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Churches discern creative approaches and start new traditions


A ‘rummage sale’ has begun

March 21, 2021

First Presbyterian Church of Hightstown, N.J., took its breathtaking indoor displays outdoors. Here, Pentecost “flames” pouring out of the building become a powerful symbol for the church today. Courtesy of First Presbyterian Church

Phyllis Tickle, the late author and founding editor of the religion department at Publishers Weekly, once wrote that every 500 years the church experiences a “massive upheaval,” where old ideas are rejected and new ones emerge. Tickle used the analogy of a “500-year rummage sale” to illustrate how the church enters into a period of cleaning house, deciding what to keep and what to toss in order to make way for the new thing God is doing.

And, a great rummage sale has begun as Presbyterian congregations grapple to make sense of the changes the pandemic has brought not only to Sunday morning worship, but to what it means to be a Christian in this new world.

While it’s too early to tell what the long-term effects of the pandemic will be on churches, congregations are discerning what traditions to keep and what to toss, and what innovations are here to stay. For congregations who are dipping their toes back into the waters of in-person worship, there are noticeable changes. At Putnam United Presbyterian Church in Putnam, New York, the risk of spreading the coronavirus through congregational singing has led to a new worship experience that session plans to continue even when communal singing returns. That is incorporating an extended period of silence after the preacher’s sermon. Traditionally, after the preaching of the Word, the congregation would sing a hymn. But in the time of COVID-19, a holy space for stillness was presented to — and welcomed by — the congregation.

Churches are also finding creative ways to take the message out to the community that while the building might be closed, the church is still alive and well. One way to do that is to literally use its outdoor space as its billboard.

Since 2011, First Presbyterian Church of Hightstown, New Jersey, has been wowing worshipers with its art installations that have taken the traditional sanctuary from beautiful to breathtaking. The six-member Art Ministry team creates decorative displays that enhance the worship experience. In the past, yards of orange, red and yellow fabric were draped around the sanctuary, with the remaining yardage pooled at the front of the pulpit, representing a burst of Pentecost flames.

It was a sight to behold in past years, but one that would not be seen by anyone in 2020. That’s when the art team decided to create a Pentecost display outdoors.

A wooden cross wrapped in chicken wire, allowing for prayers to be written on paper and attached to it, would have Pentecost “flames” draped around it. Wanting to achieve the feeling of movement, it was decided that the fabric should be draped from the very top of the church building and have it cascade out and down to the ground.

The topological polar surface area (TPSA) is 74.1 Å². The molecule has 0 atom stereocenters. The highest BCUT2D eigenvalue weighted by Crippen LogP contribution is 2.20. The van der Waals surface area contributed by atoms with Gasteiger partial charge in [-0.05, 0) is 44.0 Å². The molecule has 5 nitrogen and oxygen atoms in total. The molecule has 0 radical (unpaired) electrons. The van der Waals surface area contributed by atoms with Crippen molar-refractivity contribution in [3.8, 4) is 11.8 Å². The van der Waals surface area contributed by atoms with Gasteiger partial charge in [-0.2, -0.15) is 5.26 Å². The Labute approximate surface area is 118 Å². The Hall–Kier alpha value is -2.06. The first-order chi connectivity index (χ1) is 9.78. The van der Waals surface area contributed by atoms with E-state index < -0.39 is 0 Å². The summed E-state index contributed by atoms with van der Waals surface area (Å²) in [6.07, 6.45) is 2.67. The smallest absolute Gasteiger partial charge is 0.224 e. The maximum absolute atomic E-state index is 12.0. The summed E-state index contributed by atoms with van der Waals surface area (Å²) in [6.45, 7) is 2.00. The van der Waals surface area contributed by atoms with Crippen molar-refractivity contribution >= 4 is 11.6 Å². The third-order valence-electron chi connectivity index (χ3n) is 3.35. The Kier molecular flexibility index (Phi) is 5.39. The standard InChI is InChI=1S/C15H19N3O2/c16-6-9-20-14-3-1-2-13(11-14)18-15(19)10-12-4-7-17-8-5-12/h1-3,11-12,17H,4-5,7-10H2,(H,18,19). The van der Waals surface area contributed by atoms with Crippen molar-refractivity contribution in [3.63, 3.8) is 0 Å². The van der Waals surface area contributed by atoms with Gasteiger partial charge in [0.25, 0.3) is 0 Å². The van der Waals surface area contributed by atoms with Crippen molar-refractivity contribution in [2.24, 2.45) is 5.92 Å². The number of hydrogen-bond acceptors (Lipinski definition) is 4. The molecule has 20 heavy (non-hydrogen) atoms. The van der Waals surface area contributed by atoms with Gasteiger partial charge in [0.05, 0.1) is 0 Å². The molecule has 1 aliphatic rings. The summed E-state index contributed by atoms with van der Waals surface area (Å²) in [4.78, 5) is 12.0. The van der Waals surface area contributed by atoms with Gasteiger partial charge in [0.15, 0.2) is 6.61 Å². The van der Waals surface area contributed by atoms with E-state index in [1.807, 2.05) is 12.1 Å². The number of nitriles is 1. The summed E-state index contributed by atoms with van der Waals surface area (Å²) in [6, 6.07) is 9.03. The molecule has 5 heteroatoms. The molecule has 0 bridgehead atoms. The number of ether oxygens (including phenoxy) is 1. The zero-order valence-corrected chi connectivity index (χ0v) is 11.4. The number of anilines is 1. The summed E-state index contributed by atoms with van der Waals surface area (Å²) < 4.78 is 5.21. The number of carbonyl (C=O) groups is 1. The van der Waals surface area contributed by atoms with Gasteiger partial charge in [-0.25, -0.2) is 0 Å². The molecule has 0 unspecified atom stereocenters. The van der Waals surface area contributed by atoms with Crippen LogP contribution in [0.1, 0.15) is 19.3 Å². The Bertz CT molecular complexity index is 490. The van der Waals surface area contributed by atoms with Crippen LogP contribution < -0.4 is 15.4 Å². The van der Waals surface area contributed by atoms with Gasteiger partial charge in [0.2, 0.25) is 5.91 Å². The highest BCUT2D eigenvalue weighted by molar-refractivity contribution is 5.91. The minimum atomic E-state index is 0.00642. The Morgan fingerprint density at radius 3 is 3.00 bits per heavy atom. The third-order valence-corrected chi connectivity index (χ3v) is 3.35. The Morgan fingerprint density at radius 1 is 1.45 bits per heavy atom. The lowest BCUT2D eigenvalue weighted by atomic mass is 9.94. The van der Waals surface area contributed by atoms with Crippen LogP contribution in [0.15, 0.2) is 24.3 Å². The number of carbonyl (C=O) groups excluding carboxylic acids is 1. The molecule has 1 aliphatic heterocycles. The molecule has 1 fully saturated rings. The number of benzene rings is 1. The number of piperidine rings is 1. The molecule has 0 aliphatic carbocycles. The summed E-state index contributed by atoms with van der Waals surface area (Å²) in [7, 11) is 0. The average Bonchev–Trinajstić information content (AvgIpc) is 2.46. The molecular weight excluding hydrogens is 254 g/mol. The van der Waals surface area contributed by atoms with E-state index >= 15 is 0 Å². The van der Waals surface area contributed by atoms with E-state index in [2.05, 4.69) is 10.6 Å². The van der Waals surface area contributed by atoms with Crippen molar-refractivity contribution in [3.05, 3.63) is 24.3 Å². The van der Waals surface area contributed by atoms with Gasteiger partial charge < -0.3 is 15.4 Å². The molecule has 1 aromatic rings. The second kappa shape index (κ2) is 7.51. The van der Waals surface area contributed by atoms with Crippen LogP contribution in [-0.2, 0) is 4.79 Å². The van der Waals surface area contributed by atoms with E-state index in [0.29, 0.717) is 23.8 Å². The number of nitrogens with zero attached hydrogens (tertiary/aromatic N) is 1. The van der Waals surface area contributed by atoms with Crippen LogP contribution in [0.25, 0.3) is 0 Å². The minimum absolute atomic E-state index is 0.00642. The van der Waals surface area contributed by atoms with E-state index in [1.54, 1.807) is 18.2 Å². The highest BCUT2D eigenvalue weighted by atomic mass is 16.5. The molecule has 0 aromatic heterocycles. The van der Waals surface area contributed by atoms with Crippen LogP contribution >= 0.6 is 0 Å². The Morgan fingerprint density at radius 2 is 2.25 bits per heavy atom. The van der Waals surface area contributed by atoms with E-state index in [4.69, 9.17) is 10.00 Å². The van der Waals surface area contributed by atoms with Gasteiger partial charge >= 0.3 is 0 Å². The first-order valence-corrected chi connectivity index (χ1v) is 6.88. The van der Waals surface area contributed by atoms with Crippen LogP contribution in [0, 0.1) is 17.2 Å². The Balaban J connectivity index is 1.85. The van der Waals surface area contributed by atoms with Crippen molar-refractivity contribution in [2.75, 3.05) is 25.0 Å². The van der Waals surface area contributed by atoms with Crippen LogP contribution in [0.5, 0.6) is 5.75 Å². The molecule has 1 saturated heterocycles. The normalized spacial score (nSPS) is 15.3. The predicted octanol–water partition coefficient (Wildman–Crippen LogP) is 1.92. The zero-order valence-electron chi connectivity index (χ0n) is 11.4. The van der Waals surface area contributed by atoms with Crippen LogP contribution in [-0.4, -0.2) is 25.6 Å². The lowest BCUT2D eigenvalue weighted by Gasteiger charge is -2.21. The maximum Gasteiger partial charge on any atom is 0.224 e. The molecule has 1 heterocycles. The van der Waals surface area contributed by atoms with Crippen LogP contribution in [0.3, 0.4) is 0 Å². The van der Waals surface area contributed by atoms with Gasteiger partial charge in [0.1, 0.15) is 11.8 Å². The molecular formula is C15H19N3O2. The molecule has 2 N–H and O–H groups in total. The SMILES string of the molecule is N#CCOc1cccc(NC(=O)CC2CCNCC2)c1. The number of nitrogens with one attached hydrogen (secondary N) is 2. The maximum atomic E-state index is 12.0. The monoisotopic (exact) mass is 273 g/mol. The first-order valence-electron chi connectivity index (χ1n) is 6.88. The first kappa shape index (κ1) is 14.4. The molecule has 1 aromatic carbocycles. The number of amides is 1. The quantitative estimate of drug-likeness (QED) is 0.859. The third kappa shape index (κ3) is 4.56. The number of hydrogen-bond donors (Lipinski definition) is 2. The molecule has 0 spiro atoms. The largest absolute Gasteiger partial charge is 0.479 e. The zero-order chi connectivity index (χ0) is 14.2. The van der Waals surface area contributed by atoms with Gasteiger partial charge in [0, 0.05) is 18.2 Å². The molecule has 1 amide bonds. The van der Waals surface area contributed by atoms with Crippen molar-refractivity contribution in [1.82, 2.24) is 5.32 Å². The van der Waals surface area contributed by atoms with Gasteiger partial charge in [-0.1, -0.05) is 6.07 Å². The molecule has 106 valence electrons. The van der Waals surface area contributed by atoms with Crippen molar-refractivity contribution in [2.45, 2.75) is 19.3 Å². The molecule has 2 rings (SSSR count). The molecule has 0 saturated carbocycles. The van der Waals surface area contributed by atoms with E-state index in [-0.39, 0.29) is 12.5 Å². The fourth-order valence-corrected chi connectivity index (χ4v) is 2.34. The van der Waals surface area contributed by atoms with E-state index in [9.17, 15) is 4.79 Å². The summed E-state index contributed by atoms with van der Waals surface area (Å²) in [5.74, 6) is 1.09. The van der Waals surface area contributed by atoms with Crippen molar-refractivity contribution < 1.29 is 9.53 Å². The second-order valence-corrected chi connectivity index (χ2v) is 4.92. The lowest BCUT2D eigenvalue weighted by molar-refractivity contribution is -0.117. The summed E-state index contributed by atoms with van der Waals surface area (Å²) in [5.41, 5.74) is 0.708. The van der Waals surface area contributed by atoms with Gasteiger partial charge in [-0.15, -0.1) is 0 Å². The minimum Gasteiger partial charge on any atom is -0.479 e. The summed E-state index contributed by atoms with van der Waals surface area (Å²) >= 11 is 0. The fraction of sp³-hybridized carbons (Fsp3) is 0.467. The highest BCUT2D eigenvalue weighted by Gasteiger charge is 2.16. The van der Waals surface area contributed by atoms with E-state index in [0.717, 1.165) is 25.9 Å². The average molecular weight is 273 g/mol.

When the team was done, they were in awe as to what had just been created. Before their eyes was the most perfect symbolism of Pentecost — God’s mighty and fiery Spirit pouring out of a building and onto the streets below.

“It was like the very first Pentecost with the Spirit descending upon those gathered and leading them out to share the good news,” said Anne Willis, a member of the art team. And share the good news First Presbyterian of Hightstown has done, with the “feedback from the community being overwhelming.”

In July, when the Pentecost installation was disassembled — as the “fabric was fading,” Willis said — a person was found kneeling in prayer at the cross.

Willis is excited with this opportunity to create eye-catching art displays outdoors. The team has talked “for years” about doing more installations beyond the sanctuary.

“It’s something we never got around to. The pandemic has made it all happen,” said Willis.

 Donna Frischknecht Jackson, Editor, Presbyterians Today

Revised Common Lectionary Readings for Sunday, March 21, 2021, the Fifth Sunday in Lent (Year B)

First Reading Jeremiah 31:31-34
Psalm 51:1-12
Or alternate Psalm Psalm 119:9-16
Second Reading Hebrews 5:5-10
Gospel John 12:20-33

Today’s Focus:  Rummage Sale

Let us join in prayer for: 

PC(USA) Agencies’ Staff
David Gambrell, Presbyterian Mission Agency
Jeremy and Luta Garbat-Welch, Presbyterian Mission Agency

Let us pray:

O God, who transforms seeds of faith into a great garden of blessings, we thank you for the witness of congregations that see beyond their limits to the unlimited resources you provide. Though Christ our Lord we pray. Amen.

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